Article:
15 Now it was the governor’s custom at the festival to release a prisoner chosen by the crowd. 16 At that time they had a well-known prisoner whose name was Jesus Barabbas. 17 So when the crowd had gathered, Pilate asked them, “Which one do you want me to release to you: Jesus Barabbas, or Jesus who is called the Messiah?” 18 For he knew it was out of self-interest that they had handed Jesus over to him.
19 While Pilate was sitting on the judge’s seat, his wife sent him this message: “Don’t have anything to do with that innocent man, for I have suffered a great deal today in a dream because of him.”
20 But the chief priests and the elders persuaded the crowd to ask for Barabbas and to have Jesus executed.
21 “Which of the two do you want me to release to you?” asked the governor.
“Barabbas,” they answered.
22 “What shall I do, then, with Jesus who is called the Messiah?” Pilate asked.
They all answered, “Crucify him!”
23 “Why? What crime has he committed?” asked Pilate.
But they shouted all the louder, “Crucify him!”
24 When Pilate saw that he was getting nowhere, but that instead an uproar was starting, he took water and washed his hands in front of the crowd. “I am innocent of this man’s blood,” he said. “It is your responsibility!”
25 All the people answered, “His blood is on us and on our children!”
26 Then he released Barabbas to them. But he had Jesus flogged, and handed him over to be crucified. Matthew 27:15-26
Once again, we see the religious leaders leading the way in stirring up trouble. They were in the midst of the bunch and persuading the crowds to have Barabbas released.
Even though Pilate knew it was in the Jew’s self interest to crucify Barabbas, it was clearly in Pilate’s self interest to crucify Barabbas because he was a insurrectionist. I’m not sure what or who he was trying to overthrow but if it was Pilate, he was in trouble.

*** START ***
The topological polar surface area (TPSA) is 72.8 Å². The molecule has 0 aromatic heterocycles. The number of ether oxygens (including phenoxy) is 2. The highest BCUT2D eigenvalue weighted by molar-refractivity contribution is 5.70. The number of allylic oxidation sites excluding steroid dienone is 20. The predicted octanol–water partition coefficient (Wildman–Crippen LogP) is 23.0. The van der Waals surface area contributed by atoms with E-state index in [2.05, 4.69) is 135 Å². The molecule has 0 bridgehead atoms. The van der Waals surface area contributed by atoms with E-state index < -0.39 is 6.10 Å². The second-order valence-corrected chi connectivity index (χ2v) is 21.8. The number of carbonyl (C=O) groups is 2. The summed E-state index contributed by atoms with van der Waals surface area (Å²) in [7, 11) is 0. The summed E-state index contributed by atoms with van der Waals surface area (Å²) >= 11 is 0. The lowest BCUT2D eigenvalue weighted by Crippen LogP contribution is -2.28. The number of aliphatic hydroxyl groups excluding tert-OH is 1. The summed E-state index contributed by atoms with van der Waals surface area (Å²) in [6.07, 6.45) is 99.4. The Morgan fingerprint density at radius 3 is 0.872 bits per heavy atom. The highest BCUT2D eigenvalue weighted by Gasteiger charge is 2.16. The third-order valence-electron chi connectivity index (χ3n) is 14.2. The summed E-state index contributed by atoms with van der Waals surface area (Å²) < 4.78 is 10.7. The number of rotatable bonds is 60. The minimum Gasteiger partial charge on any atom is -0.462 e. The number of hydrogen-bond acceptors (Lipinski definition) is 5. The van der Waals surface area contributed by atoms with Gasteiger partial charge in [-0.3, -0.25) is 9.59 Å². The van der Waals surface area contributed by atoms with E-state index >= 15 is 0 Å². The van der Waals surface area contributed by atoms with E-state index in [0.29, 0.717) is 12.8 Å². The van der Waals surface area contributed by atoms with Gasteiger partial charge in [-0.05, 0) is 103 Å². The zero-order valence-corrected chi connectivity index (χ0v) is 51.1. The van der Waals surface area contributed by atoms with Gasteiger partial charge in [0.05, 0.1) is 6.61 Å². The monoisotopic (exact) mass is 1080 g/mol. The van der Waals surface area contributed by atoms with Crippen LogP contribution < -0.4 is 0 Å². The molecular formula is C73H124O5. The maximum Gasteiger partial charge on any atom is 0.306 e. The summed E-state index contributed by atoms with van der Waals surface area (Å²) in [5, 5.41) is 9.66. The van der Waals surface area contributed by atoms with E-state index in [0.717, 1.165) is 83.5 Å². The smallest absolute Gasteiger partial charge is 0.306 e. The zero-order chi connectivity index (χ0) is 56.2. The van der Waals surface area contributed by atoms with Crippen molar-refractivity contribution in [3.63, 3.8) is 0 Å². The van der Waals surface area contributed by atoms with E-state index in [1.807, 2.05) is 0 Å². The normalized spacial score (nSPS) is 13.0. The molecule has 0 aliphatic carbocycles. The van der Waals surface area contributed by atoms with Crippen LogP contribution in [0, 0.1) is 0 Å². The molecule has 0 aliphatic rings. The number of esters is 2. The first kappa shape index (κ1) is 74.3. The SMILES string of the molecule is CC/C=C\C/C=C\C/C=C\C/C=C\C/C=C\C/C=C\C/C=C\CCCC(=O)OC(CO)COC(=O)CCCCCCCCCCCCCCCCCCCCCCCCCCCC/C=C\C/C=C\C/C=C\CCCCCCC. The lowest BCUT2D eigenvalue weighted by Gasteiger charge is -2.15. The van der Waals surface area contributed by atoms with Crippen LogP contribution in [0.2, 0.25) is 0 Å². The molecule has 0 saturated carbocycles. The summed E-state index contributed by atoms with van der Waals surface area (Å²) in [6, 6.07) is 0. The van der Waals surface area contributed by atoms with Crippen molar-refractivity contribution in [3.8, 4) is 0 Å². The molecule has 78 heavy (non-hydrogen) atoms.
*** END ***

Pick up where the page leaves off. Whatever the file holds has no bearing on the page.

All signs were pointing for Pilate to release Jesus, including Pilate’s wife. There was no logical reason to continue to hold him. This obviously was not a logical case in any sense of the word.
Though in a way, it’s a picture of what Jesus actually did: took the place of a hopeless sinner. Even though all the signs were point to release him, Pilate took the easy way out and tried to free himself from any of the guilt. Ultimately, though, he made the decision to crucify an innocent man. History has not treated Pilate kindly.
Gary Vaynerchuk, a well-known social media specialist and marketer, made an unusual statement that has stuck with me: doing the right thing is always the right thing.
Regardless of intense peer, familial, and societal pressure, do the right thing. Pilate faced them all and folded.
You can apply that principle across the board in your life in most circumstances. The thing is, we normally know what the right thing is, especially when faced with good choices and bad choices.
Today, as you consider these words, think about the choices you have coming up in your life. What’s preventing you from making a good choice? Is sin hindering you at all? Pray that God would make it obvious what the best thing is for you when making those choices.